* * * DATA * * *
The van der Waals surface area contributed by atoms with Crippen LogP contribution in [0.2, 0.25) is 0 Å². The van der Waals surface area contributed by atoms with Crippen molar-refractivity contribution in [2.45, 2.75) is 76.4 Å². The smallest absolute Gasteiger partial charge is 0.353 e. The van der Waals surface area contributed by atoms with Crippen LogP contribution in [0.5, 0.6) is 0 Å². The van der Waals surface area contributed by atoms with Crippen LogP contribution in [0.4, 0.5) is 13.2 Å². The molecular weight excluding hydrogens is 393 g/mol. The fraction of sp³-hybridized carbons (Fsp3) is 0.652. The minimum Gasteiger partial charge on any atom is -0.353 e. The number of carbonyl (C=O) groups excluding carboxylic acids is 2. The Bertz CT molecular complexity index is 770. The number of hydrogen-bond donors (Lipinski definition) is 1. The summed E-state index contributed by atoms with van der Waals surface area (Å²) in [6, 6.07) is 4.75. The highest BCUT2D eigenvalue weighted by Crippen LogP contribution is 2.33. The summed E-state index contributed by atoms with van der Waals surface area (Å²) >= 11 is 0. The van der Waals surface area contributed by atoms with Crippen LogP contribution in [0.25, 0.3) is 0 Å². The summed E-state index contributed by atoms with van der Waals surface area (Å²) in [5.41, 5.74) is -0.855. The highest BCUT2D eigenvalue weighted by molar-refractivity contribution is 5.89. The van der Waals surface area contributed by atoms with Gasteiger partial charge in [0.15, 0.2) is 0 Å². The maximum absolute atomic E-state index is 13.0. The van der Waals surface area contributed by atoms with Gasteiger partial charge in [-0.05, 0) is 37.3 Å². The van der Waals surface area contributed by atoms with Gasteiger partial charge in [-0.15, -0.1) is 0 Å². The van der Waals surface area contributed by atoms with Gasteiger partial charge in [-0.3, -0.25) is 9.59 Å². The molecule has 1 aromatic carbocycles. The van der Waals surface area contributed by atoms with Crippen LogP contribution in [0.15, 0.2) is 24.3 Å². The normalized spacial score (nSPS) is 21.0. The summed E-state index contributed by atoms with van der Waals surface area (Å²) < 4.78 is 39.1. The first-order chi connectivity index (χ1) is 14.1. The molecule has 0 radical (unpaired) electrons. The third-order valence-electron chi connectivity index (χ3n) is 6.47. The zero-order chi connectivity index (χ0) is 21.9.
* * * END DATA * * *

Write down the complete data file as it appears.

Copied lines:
The van der Waals surface area contributed by atoms with Crippen LogP contribution in [0.2, 0.25) is 0 Å². The van der Waals surface area contributed by atoms with Crippen molar-refractivity contribution in [2.45, 2.75) is 76.4 Å². The smallest absolute Gasteiger partial charge is 0.353 e. The van der Waals surface area contributed by atoms with Crippen LogP contribution in [0.5, 0.6) is 0 Å². The van der Waals surface area contributed by atoms with Crippen LogP contribution in [0.4, 0.5) is 13.2 Å². The molecular weight excluding hydrogens is 393 g/mol. The fraction of sp³-hybridized carbons (Fsp3) is 0.652. The minimum Gasteiger partial charge on any atom is -0.353 e. The number of carbonyl (C=O) groups excluding carboxylic acids is 2. The Bertz CT molecular complexity index is 770. The number of hydrogen-bond donors (Lipinski definition) is 1. The summed E-state index contributed by atoms with van der Waals surface area (Å²) in [6, 6.07) is 4.75. The highest BCUT2D eigenvalue weighted by Crippen LogP contribution is 2.33. The summed E-state index contributed by atoms with van der Waals surface area (Å²) >= 11 is 0. The van der Waals surface area contributed by atoms with Crippen LogP contribution in [0.25, 0.3) is 0 Å². The summed E-state index contributed by atoms with van der Waals surface area (Å²) in [5.41, 5.74) is -0.855. The highest BCUT2D eigenvalue weighted by molar-refractivity contribution is 5.89. The van der Waals surface area contributed by atoms with Gasteiger partial charge in [0.15, 0.2) is 0 Å². The maximum absolute atomic E-state index is 13.0. The van der Waals surface area contributed by atoms with Gasteiger partial charge in [-0.05, 0) is 37.3 Å². The van der Waals surface area contributed by atoms with Gasteiger partial charge in [-0.15, -0.1) is 0 Å². The van der Waals surface area contributed by atoms with Gasteiger partial charge in [-0.3, -0.25) is 9.59 Å². The molecule has 1 aromatic carbocycles. The van der Waals surface area contributed by atoms with Crippen LogP contribution in [0.15, 0.2) is 24.3 Å². The normalized spacial score (nSPS) is 21.0. The summed E-state index contributed by atoms with van der Waals surface area (Å²) < 4.78 is 39.1. The first-order chi connectivity index (χ1) is 14.1. The molecule has 0 radical (unpaired) electrons. The third-order valence-electron chi connectivity index (χ3n) is 6.47. The zero-order chi connectivity index (χ0) is 21.9.